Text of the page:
Repairing – not recycling – is the first step to tackling e-waste from smartphones. Here’s why.
Roughly four in ten people globally owned a smartphone in 2018 and that number continues to grow rapidly. This growth is driven by steady sales of the devices – more than 1 billion each year – putting hand-sized computers in people’s pockets.
It is difficult to overstate the impact smartphones have had on human behaviour: they are part of a digital transformation which has revolutionized communications, financial inclusion, and agricultural productivity, to name but a few examples. But as smartphone sales have skyrocketed, so has the device’s contribution to waste streams and carbon emissions.
Smartphones have the potential to power economies and improve lives without damaging the earth – but only if we reconsider their lifecycles and think beyond recycling.
Emissions and waste
From a carbon emissions perspective, smartphones produce 85-95% of their emissions in the production phase. The total annual carbon footprint of manufacturing mobile phones is sizeable, equal to at least the annual carbon emissions of a small country.
Smartphones also contribute to approximately 10% of global e-waste, a number that was estimated to weigh more than 50 million tonnes in 2019. This means that waste streams equivalent to more than 300,000 double decker buses are created every year by smartphones and similar devices. These streams are both highly polluting and highly wasteful: the potential value of raw materials in e-waste was valued at USD 57 million in 2019. Meanwhile, recycling rates across electronics stood at only 17% in 2019, meaning the vast majority of this value is not being reaped.
As sales have grown, the precious metals and materials required to produce smartphones have become more scarce. The microchip shortage which is most prominently affecting the car industry is also taking its toll on smartphone manufacturers who are struggling to meet demand. When it comes to precious metals, the Royal Society of Chemistry estimates that 6 of the key elements for mobile phones will run out in the next 100 years. And it is worth mentioning, these elements will be required for many applications key to the energy transition, some of which do not even exist today.
While recycling smartphones is required when phones truly reach end of life stage, keeping phones in use for longer (and therefore minimizing the number which actually need to be recycled) keeps materials in use for longer, reduces waste streams, and means less energy is required for recycling processes.
Extending the smartphone’s lifespan should therefore be a key aim for all stakeholders trying to reduce e-waste. In the USA, smart phones are replaced approx. every three years. The re-start project estimates that on a global level, increasing the lifespan of a smartphone by 33% (e.g. replacing after 4 years instead of 3) could prevent annual carbon emissions equal to the annual emissions generated by the entire country of Ireland. Additionally, using phones for longer periods and throwing them away less regularly can reduce the waste streams needing to be recycled. (Assuming 60 years of smartphone ownership, increasing smartphone lifespan from three to four years would represent a change from 20 smartphones to 15 smartphones, a 25% lifetime decrease in number of devices used).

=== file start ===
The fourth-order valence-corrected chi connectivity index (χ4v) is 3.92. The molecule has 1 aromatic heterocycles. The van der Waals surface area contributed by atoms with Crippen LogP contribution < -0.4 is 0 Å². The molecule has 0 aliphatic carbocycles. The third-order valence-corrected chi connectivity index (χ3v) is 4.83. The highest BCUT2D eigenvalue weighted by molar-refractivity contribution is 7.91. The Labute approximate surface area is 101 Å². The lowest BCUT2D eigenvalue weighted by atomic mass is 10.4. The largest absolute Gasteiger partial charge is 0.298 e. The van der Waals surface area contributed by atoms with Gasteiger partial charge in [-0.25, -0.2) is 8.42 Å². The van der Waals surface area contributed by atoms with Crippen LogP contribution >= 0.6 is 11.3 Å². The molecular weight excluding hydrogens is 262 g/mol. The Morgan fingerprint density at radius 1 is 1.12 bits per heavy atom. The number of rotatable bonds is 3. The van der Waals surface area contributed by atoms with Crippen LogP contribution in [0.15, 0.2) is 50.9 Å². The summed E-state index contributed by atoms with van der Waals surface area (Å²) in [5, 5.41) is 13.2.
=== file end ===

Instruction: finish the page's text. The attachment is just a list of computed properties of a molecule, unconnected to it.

Extending smartphone lifespans is not an easy task, however. Firstly, manufacturers have traditionally used planned obsolescence to ensure devices only perform for a certain number of years, thereby ensuring a steady stream of future sales. Secondly, phones are not typically designed with repair or reuse in mind. This has meant that it is often very difficult or even impossible to swap parts which stopped working. In practice, this means that a poorly functioning battery or jack connection can spell the end of life for an entire device, even if the rest of the its components work perfectly.
Those pushing for repairs do not have an easy road. Few producers of smartphones currently have the infrastructure (e.g. refurbishment facilities) to repair/refurbish phones at a large scale (although it could be an opportunity on a retailer level). Manufacturers have also at times been resistant to providing spare parts to third parties, essentially maintaining a monopoly over repair, and sometimes raising the price of repair to non-tolerable levels. As a result, consumers have only had access to limited repair or refurbishment services, and have little knowledge of which services are reputable and how much those services should cost. As Clara Amend, a researcher in sustainable smartphones from the University of Leuphana explains, to eliminate e-waste, repairs must be inexpensive and convenient for makers, service providers and consumers.